In rubbing shoulders with humanity, Jesus would be able to describe God in understandable ways.

A Closer Walk 3 | God Communicates Through Jesus

In rubbing shoulders with humanity, Jesus would be able to describe God in understandable ways.

Jesus used various images to communicate with us concerning the relationship God wants with us—helping us to understand what God’s kingdom is really like.

You would think that after the way humans mess up the whole communication process because of their inherent selfishness and obsession with self-preservation, God would give up on that approach. But there is something to be said for the effectiveness of the human touch, especially when it’s done right. We relate much better to people like us—to those who can speak our language, who know what it’s like to be us, who live where we live, who experience what we experience.

The Jews even had God appear visibly in a cloud, in a pillar of fire, thundering His voice to be heard. They saw God intervene miraculously to divide the Red Sea, providing a way of escape from the pursuing Egyptians. God showered them with food and water to keep them alive in the desert. God even caused the sun to stand still so their armies had more daylight to battle their enemies. Talk about powerful visible manifestations of God! But even those revelations wore off, the impact wore thin, and they eventually turned a deaf ear. There must be a better way.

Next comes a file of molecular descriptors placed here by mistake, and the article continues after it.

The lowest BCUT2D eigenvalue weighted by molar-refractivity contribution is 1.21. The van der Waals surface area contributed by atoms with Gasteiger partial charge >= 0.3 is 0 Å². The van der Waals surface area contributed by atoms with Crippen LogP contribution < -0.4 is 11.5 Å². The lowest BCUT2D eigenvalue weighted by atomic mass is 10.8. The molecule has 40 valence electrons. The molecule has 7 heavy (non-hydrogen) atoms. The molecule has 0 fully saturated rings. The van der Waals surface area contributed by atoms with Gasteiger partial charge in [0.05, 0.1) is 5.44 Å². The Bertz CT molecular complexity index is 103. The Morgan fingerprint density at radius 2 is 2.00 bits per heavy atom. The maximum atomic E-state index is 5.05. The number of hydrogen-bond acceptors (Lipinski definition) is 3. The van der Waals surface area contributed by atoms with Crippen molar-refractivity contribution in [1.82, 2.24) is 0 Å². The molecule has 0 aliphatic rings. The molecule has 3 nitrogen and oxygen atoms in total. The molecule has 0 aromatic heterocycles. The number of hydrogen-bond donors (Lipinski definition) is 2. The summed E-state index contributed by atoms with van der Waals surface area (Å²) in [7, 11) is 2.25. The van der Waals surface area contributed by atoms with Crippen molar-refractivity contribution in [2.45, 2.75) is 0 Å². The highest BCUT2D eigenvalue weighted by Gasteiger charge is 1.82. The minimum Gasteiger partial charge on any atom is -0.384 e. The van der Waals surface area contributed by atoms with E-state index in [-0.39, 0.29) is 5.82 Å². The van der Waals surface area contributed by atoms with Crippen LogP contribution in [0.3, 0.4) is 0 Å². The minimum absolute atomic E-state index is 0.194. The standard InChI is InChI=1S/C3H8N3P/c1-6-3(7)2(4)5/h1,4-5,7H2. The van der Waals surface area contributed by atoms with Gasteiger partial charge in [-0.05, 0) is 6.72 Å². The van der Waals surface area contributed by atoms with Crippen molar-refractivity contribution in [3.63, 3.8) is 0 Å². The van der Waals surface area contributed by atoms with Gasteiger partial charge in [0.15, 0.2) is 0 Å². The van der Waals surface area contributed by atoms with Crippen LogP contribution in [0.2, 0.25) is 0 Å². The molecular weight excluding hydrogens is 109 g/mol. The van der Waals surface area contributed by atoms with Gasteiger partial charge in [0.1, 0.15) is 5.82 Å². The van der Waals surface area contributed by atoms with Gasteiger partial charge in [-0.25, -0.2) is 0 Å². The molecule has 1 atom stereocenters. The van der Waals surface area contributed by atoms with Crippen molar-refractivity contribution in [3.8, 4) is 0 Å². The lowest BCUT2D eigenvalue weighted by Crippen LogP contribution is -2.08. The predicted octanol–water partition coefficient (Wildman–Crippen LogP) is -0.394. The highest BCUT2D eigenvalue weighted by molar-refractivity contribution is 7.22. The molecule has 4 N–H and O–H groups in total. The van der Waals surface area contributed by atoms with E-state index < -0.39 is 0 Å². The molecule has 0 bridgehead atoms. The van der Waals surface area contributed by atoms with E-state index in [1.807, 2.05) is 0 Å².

So God decided to pull out all the stops. Here’s the way one author wrote about it: “Long ago God spoke many times and in many ways to our ancestors through the prophets. And now in these final days, he has spoken to us through his Son” (Heb. 1:12, NLT).

The author is describing an ascending level of communication significance and importance. God begins in the early days by communicating through special messengers called prophets. Their role was to continue giving messages from God to the people in order to encourage them to follow His plan and His leading. As it turned out, the people often turned a deaf ear to the prophets’ appeals.

So then God decided to send His own Son as His primary spokesperson. If anyone knew God well enough to communicate Him to people, it would be God’s Son. Here’s the way the above author continued: “The Son radiates God’s own glory and expresses the very character of God” (v. 3, NLT). Who better to communicate God and what God is really like than the One who knows God best, His own Son, the One closest to the heart of God?

So into the scene of human history comes God Himself through his Son. And how did this work? Here’s the way the author John described it: “In the beginning the Word already existed. The Word was with God, and the Word was God. He existed in the beginning with God. God created everything through him, and nothing was created except through him” (John 1:1-3, NLT).